In any case, my OP was asking because if I use this second "router" as an AP only, perhaps using the firewall if I still can, I want to make sure that the DHCP leases or other issues do not limit device access to this access point.

We are in a rural area-I am not aware of anyone in town that I would trust to do this,  and I hate to bring in someone from an hour away for what is ultimately a pretty simple setup.
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Steve Swaffer

Eric Eskam

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Re: Router/network capacity
« Reply #3 on: January 21, 2015, 07:13:56 pm »

It is a Belkin AC1200.  I am asking because others have mentioned the limitations of "home routers."

Yes, "home routers" are typically pretty limited.  However there are alternative firmwares such as DDWRT or Tomato that provide a lot more functionality and often greater stability and security too.  It depends of if your make/model/hardware revision is supported or not. 

Quote
I have several ideas on how to make things work from my other post.

You might be able to get what you want to work with consumer gear, especially if it will run one of the above alternative firmware - but for flexibility in wifi, you really might want to consider Unifi from Ubiquity networks - it can't be beat.  I did an extensive writeup here.  Ubiquity has a built-in guest network feature that will do exactly what you want out of the box and work with your existing router. 

Otherwise, unless DD-WRT or Tomato offer the same thing, you are going to need a flexible router to provide a second network and either another switch for that network, or a switch that supports VLANs for the two networks.  Depends on what's easier for you to do. 

Quote
We are in a rural area-I am not aware of anyone in town that I would trust to do this,  and I hate to bring in someone from an hour away for what is ultimately a pretty simple setup.

It could be simple.  If your router can support two individual local area networks it could be done very easily.  Most consumer routers won't do that, as you have found out.   You can load something like pfSense on an old machine with three network cards (one for your WAN, LAN1 and LAN2/open wifi) and do exactly what you want.  If you don't have an old machine and a couple of network cards handy Unifi may be cheaper. 

Whatever you do, if you have open wifi lower the DHCP lease time or you will more than likely run out of DHCP addressees if you ever hold another event with lots of people again!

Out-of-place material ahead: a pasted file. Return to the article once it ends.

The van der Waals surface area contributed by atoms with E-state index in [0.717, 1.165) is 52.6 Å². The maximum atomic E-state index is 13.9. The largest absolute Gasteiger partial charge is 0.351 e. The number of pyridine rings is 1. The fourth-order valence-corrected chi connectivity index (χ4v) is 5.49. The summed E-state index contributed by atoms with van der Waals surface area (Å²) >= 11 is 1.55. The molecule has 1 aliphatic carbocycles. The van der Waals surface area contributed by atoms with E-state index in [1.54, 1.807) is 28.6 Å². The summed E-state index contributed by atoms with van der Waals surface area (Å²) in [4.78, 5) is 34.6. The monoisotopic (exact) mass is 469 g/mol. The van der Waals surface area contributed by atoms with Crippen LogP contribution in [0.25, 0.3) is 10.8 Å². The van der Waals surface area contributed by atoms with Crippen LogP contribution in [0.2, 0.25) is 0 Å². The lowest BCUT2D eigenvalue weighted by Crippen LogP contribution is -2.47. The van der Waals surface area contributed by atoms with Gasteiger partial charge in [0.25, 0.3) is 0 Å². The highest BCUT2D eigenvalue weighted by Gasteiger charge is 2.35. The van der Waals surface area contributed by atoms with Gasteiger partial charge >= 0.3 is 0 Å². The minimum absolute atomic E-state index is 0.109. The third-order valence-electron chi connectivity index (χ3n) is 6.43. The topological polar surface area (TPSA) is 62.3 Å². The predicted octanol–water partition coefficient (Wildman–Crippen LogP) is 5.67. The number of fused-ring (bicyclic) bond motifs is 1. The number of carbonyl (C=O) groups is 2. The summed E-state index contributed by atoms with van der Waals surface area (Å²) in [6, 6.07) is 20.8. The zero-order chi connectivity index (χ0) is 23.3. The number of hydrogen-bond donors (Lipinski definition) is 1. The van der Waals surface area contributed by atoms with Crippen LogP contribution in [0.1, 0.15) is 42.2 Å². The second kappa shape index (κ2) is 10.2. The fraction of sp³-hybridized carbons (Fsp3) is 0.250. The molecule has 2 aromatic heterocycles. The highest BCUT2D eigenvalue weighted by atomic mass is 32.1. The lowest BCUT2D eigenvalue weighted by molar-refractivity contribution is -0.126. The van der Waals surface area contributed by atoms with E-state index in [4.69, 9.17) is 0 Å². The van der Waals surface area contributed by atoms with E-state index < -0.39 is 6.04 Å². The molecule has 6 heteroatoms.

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Jonathan Johnson

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Re: Router/network capacity
« Reply #4 on: January 26, 2015, 01:35:27 am »

Belkin's website specifies a limit of 32 wireless WLAN devices (nodes) for this router.

It also specifies only 4 wired LAN devices, but I suspect that's hogwash based on having only 4 switch ports.

The number of wired devices is probably limited by the scope of your network, minus the number of wireless devices (nodes). Or maybe it's limited to a total of 32 simultaneous wired and wireless nodes. Maybe that "32 devices" actually includes the router, leaving only 31 nodes. Just as with audio gear, specs are published by the marketing department and don't necessarily reflect reality.

As others have suggested, your DHCP scope may only allow 25 devices. You should be able change settings to increase the scope.

If you added another wireless access point and connected it with a CATx cable to the router, wifi devices that connect to it would appear to the router as wired devices.

If it had no other limitations, a typical subnet mask of 255.255.255.0 would allow for 253 devices in addition to the router.
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Stephen Swaffer

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Re: Router/network capacity
« Reply #5 on: January 26, 2015, 07:35:00 pm »

To follow up.  Pastor made the decision that providing Wifi access is not a key function of the church-at least for us.  That said, we have established a closely held password to be used on church/staff devices only.  Any other volunteers/guests that need access for ministry purposes will be given access to the guest network the Belkin provides for-obviously that password can be easily changed as desired and the network itself disabled with a click or two of the mouse if necessary.